NELCO CORPORATION, Plaintiff and Respondent, v. COUNTY OF LOS ANGELES et al., Defendants and Appellants.
By stipulation of the parties, this court ordered that cases No. 47453 and No. 47538 be consolidated for the purposes of this appeal. The fact situations for the two cases are identical as they relate to the imposition of a nondiscriminatory ad valorem personal property tax on imported goods. Case No. 47453 is an appeal by Los Angeles County and City from a court order granting plaintiff's motion for summary judgment which order required appellants to refund $4,795.45, plus $634.00 interest thereon as a personal property tax overpayment for the 1973 tax year based upon an erroneous denial of an immunity claim on imported goods having a market value of $279,068.00. Similarly, case No. 47538 is an appeal of a summary judgment order requiring appellants to refund $4,145.25, plus $254.68 interest thereon as a personal property tax overpayment resulting from an improper denial of a 1974 import immunity claim on goods having a market value of $356,675.80.
Respondent Nelco Corporation is an importer of Japanese sewing machine products. Nelco purchases directly from the manufacturer and ships the imported equipment in heavy sealed cardboard cartons which during transit are stored in cargo containers or sea vans. Upon arrival of the goods in the United States, the sea vans containing the imports are moved by public carrier to respondent's warehouses and there immediately unloaded. The warehoused goods are stored in the original sealed cartons on pallets which are segregated from other imports according to model and country of origin. From there the goods are shipped to local and out-of-state merchants in furtherance of respondent's business as a wholesaler of the imports.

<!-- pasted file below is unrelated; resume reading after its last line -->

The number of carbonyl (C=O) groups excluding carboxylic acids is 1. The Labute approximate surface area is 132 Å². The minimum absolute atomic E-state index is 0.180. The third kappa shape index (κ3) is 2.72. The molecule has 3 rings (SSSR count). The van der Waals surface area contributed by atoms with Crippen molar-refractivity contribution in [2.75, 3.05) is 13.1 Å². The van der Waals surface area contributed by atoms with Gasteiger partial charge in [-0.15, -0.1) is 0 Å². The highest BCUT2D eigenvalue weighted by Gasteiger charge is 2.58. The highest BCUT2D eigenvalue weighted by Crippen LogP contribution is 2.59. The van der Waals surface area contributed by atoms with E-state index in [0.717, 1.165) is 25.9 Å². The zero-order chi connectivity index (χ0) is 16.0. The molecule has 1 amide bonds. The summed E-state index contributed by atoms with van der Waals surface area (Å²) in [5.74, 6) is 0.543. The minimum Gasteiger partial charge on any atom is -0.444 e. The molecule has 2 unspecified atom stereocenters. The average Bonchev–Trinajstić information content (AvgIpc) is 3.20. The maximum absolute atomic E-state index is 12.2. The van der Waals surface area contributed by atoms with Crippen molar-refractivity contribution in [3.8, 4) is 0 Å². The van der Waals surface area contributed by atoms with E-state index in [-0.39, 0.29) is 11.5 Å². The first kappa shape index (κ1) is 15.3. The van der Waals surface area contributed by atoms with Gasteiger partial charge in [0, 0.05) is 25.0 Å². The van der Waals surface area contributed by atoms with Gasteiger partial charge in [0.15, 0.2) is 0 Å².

The present action, which was filed prior to the United States Supreme Court decision in Michelin Tire Corp. v. Wages (1976), 423 U.S. 276, 96 S.Ct. 535, 46 L.Ed.2d 495, arose as a result of a nondiscriminatory ad valorem county personal property tax imposed upon those goods which were so warehoused on the tax lien dates of March 1, 1973, and March 1, 1974. Although claims for immunity had been filed, immunity was denied. Such denial was based on the ground that removal of the cartons from the sea-going cargo containers constituted a breaking of bulk within the context of the original package doctrine enunciated in Brown v. Maryland (1827), 25 U.S. (12 Wheat.) 419, 6 L.Ed. 678, and Low v. Austin (1871), 80 U.S. (13 Wall.) 29, 20 L.Ed. 517.